Fred Wilson was born in The Bronx in NY City in 1954. He was a winner of the MacArthur “Genius Grant” Award in 1999 and the Larry Aldrich Foundation Award in 2003. He is an alumnus of Purchase College from its first graduating class in 1976. Wilson is another conceptual artist and describes his art as a combination of “performance, community engagement, sculpture and painting, history and anthropology.” He is one of three African-Americans on the Board of the Whitney Museum.
As you enter his exhibition space, you encounter two spectacular installations: No Way But This, 2013 (Murano glass, light bulbs, Edition 3 of 6) and Sale Longhi, 2011 (Black float glass, antiqued gold painted wood frames, Murano blown glass, and light bulbs, Edition 1 of 2). These two appear to be a combination piece. First there is the immense lighted black Murano chandelier, hanging in the opening for and inviting you into a separate room. The room is enclosed on three sides and includes another large and lighted chandelier (this one bright white) hung in the center of the back wall and surrounded behind and on both sides with black and white (white wall showing through) framed images that look like spots of light. They are seemingly floating around the room but, at the same time, completely bound by the frames.
The interplay of white and black seems to be part of a visual theme carried out in the larger space outside the room. There you find two black and white sculptured figures standing in contrast to each other in not only color, but in almost every other way including subject, attitude and pose: The Mete of the Muse, 2006 (bronze with black patina; bronze with white paint).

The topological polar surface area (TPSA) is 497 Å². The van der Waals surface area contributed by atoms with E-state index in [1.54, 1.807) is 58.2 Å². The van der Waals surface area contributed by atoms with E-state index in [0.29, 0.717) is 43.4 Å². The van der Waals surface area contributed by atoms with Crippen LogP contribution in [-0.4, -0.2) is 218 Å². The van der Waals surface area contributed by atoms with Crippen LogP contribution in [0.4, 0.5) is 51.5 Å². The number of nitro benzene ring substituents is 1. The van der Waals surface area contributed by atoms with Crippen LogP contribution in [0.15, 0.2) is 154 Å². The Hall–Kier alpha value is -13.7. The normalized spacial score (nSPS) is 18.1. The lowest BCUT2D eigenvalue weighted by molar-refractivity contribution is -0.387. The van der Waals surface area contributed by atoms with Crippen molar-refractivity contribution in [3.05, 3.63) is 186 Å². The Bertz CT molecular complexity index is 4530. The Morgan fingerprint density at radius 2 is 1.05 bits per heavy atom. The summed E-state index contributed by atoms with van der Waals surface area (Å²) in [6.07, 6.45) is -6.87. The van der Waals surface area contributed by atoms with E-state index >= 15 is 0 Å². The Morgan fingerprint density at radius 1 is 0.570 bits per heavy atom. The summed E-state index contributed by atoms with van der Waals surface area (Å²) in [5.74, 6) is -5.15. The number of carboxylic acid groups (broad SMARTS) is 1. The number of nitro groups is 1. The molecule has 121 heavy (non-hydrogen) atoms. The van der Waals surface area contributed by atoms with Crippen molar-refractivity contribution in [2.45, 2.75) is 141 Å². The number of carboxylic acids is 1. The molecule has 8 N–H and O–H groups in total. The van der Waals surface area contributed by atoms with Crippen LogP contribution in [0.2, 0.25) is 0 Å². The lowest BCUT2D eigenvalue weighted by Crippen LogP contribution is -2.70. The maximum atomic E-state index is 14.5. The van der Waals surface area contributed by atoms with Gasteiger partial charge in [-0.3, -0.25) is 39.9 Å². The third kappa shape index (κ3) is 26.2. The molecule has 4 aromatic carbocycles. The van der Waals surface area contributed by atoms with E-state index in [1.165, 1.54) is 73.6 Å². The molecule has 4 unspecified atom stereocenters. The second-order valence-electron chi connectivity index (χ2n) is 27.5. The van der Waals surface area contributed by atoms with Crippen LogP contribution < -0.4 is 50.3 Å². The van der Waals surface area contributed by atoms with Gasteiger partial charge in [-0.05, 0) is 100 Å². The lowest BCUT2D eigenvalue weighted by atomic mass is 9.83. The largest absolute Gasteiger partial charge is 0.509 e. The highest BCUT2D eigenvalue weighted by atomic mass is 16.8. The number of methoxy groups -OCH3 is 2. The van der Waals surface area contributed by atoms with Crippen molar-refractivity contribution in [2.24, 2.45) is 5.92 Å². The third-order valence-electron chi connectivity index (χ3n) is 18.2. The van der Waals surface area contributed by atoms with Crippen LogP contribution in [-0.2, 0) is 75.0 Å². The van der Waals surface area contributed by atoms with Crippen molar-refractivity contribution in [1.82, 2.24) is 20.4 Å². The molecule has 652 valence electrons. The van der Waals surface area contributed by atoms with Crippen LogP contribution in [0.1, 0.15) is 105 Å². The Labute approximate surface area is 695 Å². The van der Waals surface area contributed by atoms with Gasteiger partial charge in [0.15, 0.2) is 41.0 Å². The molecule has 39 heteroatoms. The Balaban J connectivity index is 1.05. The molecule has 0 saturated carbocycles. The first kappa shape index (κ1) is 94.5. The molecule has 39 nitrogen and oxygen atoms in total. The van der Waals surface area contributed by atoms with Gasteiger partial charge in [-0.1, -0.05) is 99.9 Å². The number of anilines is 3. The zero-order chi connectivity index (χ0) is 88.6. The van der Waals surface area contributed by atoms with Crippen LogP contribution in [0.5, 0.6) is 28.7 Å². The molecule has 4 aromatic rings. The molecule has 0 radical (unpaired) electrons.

I have chosen one other figure in the exhibit to focus on: Snuff, 2003 (painted wood, plastic hoses, fire extinguishers, metal clamps). This is not a study in black and white only but rather includes a blazing red component. It is an mage of a woman, holding a very large but apparently unlit ornamental light, which is wrapped in hoses attached to a semi-circle of giant fire extinguishers. The woman seems African, and one can imagine the possible meanings of her struggle to keep the monumental light source aloft despite the bindings of equally monumental light extinguishers. But I will leave it up to you to ponder and enjoy Wilson’s message in all three of these works and the others in his exhibit.
If you want to learn more about Fred Wilson and his art work and the Neuberger Museum, please visit their Website: https://www.neuberger.org.
Please note again that this is my last post before a much-needed “blogrest.” But I will be back to seek more art at the Neuberger and the many other galleries and art museums in the Fairfield/Westchester area soon!